- Paperback: 416 pages
- Publisher: MIT Press (18 Sept. 2012)
- Language: English
- ISBN-10: 0262517833
- ISBN-13: 978-0262517836
- Product Dimensions: 15.2 x 1.8 x 22.9 cm
- Average Customer Review: 3.0 out of 5 stars See all reviews (2 customer reviews)
- Amazon Bestsellers Rank: 257,631 in Books (See Top 100 in Books)
Contending Economic Theories: Neoclassical, Keynesian, and Marxian Paperback – 18 Sep 2012
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"Clear, comprehensive, and brimming with provocative insights, this new book by Richard Wolff and Stephen Resnick's book is a much-needed presentation of the three theories -- neoclassical, Keynesian, and Marxist -- that make up the contested terrain of contemporary economics. There is simply no other text that brings together the material assembled here. Throughout, the authors are sensitive to the causes and consequences of theoretical differences and demonstrate -- to teachers and students of economics, and to everyone else who wants to learn about economic debates in the world today -- that economic theories really do matter."--David F. Ruccio, Professor of Economics, University of Notre Dame "At a time when the world is in an economic tailspin, confusion over the 'dismal science' has never been more pronounced. By carefully describing neo-classical microeconomics and Keynesian macro-economics, and by juxtaposing both to Marxian economic theory, Richard Wolff and Stephen Resnick provide an essential guide for building a more just future."--David Fasenfest, Wayne State University; editor, Critical Sociology "Richard Wolff and Stephen Resnick treat their readers as adults who can, and in fact must, choose among theories, rather than as children who need to be spoon-fed the truth. Their clear and creative presentation of the different entry points, logics and conclusions of neoclassical, Keynesian and Marxian theories makes this by far the best comparative treatment of economics available today. Readers will have a grasp of the history of these theories as well as the latest developments in them, and will see how theories change in mutual interaction with changes in the economy. Which theory we choose to follow matters profoundly. Contending Economic Theories gives students the tools to choose for themselves. " --Richard McIntyre, University Honors Program Director, Professor of Economics, University of Rhode Island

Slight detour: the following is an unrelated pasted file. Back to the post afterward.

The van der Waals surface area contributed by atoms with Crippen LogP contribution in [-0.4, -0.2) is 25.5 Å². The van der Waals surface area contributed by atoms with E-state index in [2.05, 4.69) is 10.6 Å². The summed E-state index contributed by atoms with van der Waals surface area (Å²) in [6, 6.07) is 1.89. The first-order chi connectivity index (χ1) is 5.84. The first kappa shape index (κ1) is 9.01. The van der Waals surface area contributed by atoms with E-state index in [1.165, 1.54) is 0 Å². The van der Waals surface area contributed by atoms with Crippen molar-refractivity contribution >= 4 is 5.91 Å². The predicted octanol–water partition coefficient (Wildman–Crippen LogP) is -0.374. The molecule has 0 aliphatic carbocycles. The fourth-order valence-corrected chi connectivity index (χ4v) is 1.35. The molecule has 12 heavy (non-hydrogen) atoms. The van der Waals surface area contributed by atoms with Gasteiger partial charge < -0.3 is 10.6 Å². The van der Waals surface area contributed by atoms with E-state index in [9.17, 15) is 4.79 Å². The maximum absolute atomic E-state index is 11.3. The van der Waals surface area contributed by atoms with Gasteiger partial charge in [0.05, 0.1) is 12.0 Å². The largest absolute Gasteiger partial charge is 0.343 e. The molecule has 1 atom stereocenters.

About the Author
Richard D. Wolff is Professor of Economics Emeritus at the University of Massachusetts, Amherst, and Visiting Professor in the Graduate Program in International Affairs at the New School, New York. Stephen A. Resnick is Professor of Economics Emeritus at the University of Massachusetts, Amherst. Wolff and Resnick are the authors of Economics: Marxian versus Neoclassical.
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This book is worth its purchase for chapter 4 alone, but if you already own their 1987 book, you already have this chapter in that book.
The primary weakness of the 1987 book is that the presentation of Keynesian economics was not presented at the same level of depth and rigor as was neoclassical microeconomics and Marxian economics. Unfortunately, "Contending Economic Theories" does not mend the weakness. Instead, Wolff and Resnick have merely separated the sections already available in Economics: Marxian versus Neoclassical" and given these sections their own chapter heading. There is a brief and new elaboration on "Post-Keynesianism" but this section is rather obtuse and shallow. Thus, although it appears there are three new chapters, really there are two.
The two new chapters do hit their marks. Wolff and Resnick add a chapter (chapter 5) on "late neoclassical economics" co-authored with Yahya M. Madra. The chapter introduces and discusses various developments in neoclassical microeconomics including recent developments in externalities, imperfect competition (i.e. big business), transaction costs, asymmetric information, bounded rationality, behavioral economics, game theory, and evolutionary game theory. This chapter is brief, but has significant depth and breadth of recent developments in neoclassical microeconomics.